Clinton Foundation secures anti-HIV drug price cuts
Former president Bill Clinton on Thursday announced that his foundation's HIV/AIDS initiative has secured a deal with four pharmaceutical companies to lower the cost they charge for their generic versions of HIV antiretrovirals in poor African and Caribbean nations, The Wall Street Journal reports. The foundation reached an agreement with India's Ranbaxy Laboratories, Cipla, and Matrix Laboratories and with South Africa's Aspen Pharmacare to cut the price of a three-drug generic regimen from 55 cents per person per day to 38 cents. This cost is less than one quarter of what is charged for the cheapest brand-name anti-HIV drug regimen in developing countries. The deal also will reduce the cost of the anti-HIV drug Viramune in developing nations, which is commonly used to prevent mother-to-child HIV infections in pregnant women.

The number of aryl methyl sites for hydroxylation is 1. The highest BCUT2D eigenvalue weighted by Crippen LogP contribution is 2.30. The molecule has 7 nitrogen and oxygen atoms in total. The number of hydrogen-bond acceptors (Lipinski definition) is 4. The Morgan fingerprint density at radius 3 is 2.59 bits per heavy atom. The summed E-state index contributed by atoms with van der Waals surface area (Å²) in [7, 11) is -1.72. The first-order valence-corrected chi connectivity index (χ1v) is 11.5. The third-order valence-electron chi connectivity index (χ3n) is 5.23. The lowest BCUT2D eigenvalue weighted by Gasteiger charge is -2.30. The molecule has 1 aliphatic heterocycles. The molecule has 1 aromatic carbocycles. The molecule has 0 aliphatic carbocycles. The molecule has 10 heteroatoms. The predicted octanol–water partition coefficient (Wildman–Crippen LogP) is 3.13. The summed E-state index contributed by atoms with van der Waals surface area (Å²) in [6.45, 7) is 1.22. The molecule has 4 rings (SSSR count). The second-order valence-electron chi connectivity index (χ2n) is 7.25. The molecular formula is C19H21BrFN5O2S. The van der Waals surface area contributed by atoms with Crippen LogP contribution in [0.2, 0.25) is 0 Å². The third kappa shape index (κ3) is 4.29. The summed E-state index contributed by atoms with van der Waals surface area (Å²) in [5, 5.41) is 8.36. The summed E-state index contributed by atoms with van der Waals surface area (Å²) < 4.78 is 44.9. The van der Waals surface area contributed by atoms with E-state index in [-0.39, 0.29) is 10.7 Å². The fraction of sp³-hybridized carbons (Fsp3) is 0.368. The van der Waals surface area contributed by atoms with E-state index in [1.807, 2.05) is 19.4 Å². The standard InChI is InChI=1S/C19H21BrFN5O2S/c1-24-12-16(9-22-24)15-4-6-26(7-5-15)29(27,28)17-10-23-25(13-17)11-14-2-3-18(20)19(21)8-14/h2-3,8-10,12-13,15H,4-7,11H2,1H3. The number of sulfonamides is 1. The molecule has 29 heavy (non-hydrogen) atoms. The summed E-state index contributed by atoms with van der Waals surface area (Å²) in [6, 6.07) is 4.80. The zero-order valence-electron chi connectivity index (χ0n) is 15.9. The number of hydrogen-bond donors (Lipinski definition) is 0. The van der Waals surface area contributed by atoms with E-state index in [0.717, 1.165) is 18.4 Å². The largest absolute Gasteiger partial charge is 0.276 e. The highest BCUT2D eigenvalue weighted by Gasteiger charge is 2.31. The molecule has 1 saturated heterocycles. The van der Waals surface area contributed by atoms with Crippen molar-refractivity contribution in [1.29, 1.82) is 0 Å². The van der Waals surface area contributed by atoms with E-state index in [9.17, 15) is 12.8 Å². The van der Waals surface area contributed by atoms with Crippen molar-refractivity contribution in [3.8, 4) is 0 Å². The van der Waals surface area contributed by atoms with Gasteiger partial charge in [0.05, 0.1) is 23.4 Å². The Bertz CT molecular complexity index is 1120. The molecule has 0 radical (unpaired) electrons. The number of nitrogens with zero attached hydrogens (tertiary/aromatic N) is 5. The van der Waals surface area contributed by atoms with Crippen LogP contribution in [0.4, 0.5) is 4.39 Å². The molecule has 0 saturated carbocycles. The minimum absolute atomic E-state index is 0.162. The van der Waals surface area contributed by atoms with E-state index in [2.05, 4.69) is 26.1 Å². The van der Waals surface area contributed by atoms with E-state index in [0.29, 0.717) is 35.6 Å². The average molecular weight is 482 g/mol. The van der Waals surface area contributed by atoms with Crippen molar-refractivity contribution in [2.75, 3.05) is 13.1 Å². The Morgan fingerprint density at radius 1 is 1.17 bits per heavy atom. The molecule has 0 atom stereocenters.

The Joint United Nations Programme on HIV/AIDS applauded the agreement brokered by the Clinton Foundation. "Today's agreement, building on previous price reductions by both research and development-based and generic pharmaceutical companies, promises to bring the annual base cost for antiretroviral therapy for HIV/AIDS to as low as U.S. $140 per person per year," UNAIDS leaders said in a press statement. "This is important progress toward achieving the realistic target established by the World Health Organization and UNAIDS to provide HIV antiretroviral therapy to 3 million people in the most severely affected nations by 2005."